- Hot air balloon ride – this was a passing thought when I first decided to write a bucket list but the more I think about it the more I want to do it. I’ve never been able to sleep on planes because of the excitement of seeing the world from up high through a tiny window so the idea of a 360 degree view with the wind in my hair (OK, bald patch) is massively tantalising.
Lockdown version: I’m going to take the washing basket up to the top of the garden and sit in it with a candle and a balloon.
2. First football match – For a while I’ve been saying I wanted to take Jake to his first football match as some kind of rite of passage and I wanted it to be at Home Park (aka the Theatre of Greens), home of the mighty Plymouth Argyle. The trouble is, I am a bit jinxed as every time I’ve seen them play they’ve either lost or drawn so I’ve been waiting for a game that holds no meaning just so I don’t curse the team. Maybe there will be a pre-season match I can get to and introduce the boy to the world of half-time pasties, creative swearing and generally being among a few thousand football experts.
Lockdown version: basically making him watch me play FIFA on the Xbox for hours on end as Argyle rise to the top of the Premier League. And eating pasties at regular intervals. It’s basically the same, right?
3. Go back to work – this might sound incredibly dull but I’d defy anyone with a mind and a job they even semi enjoy not to want to get back to this part of life. I dream of the day when I can sit in an office space and ask questions like “is anyone else’s internet being really slow today?” and “did you watch [insert TV show of the moment] last night?”. Even better, I’d love to feel that rewarding glow of helping a colleague to solve a problem or make them feel better about a bad situation.
Lockdown version: I’m going to have to teach the kids how to use Excel and give them arduous tasks before then revealing the magic of sorting data and creating pivot tables just to see the mixture of joy and relief on their faces. We can discuss last night’s episode of Peter Rabbit and whisper about who has the dirtiest mug in the kitchen.
4. Sit in a pub garden with my friends – This one has been specifically inspired by lockdown and the lack of social interaction, but this is definitely one of the things I miss the most. Warm sun on my back, cold cider in my hand, hastily ripped open bags of crisps and kids running over from the climbing frame asking “can I get a coke and some chips?”. Throw in some good mates, nowhere to be for the rest of the day and maybe someone setting up for a little gig in the evening. Ruddy bliss.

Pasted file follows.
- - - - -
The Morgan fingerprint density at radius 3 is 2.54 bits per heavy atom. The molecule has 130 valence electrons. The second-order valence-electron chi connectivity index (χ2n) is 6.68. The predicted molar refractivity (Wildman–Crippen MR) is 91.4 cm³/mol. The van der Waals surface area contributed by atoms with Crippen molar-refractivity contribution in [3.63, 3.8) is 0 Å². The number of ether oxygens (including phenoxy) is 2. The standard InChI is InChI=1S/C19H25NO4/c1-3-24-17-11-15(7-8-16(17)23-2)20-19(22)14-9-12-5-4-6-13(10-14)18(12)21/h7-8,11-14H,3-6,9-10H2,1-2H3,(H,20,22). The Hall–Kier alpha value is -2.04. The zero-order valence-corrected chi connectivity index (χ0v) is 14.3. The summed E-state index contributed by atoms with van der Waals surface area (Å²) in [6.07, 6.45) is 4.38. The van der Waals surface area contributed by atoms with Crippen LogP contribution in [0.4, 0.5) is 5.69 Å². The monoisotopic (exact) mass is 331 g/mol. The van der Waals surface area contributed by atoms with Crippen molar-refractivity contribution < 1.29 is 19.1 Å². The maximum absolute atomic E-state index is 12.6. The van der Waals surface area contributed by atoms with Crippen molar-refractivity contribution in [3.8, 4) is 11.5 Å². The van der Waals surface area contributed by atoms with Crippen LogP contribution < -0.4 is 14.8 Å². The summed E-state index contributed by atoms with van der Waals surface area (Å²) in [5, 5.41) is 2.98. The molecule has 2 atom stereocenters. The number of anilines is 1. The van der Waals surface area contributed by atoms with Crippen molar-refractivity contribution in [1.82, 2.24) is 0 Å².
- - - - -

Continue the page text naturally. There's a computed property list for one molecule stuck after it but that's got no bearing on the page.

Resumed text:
Lockdown version: sitting on the front step with a can of alcohol-free cider (still can’t stomach alcohol) and trying to strike up conversation with passers by while Jake asks if he can have another bloody biscuit.
5. Big family meal – you know those families that take up an entire corner of the pub and order a three-course meal along with coffee and maybe something a little stronger? That’s my family at it’s best and I love it. This bucket list wouldn’t be complete without getting us all together, last supper style, for a big pubby lunch where we all sit down one side of a long table so that somebody can paint us while we eat (fun fact; my mum has made a voluntary photographic career out of snapping people mid-gobble to the extent that she could easily put together an exhibition to be opened by Ed Milliband with mini bacon sarnies served as canapes).
Lockdown version: Face timing my family while I eat a bowl of instant noodles and taking a photo of the screen.
6. Visit London – I spent ten years living in the big smoke and I don’t really miss the city that much but I do miss certain aspects and I really miss some incredible people I befriended there. I’d want a clear weekend with Jake and the rest of the family to take in all the touristy bits in the day and then catch up with friends in the evening. I want a kebab from City Kebabs in Stoke Newington, I want to have a wonder through Portobello Market and/or Brick Lane and I want to see the wonder in Jake’s eyes as we take in the Science Museum/Natural History Museum/Hamleys.
Lockdown version: Aside from online tours and showing him old photos from when I’ve done these things before, there isn’t much that can replace the real experience. Still, I can do it all with a cockney accent so it will be pretty authentic.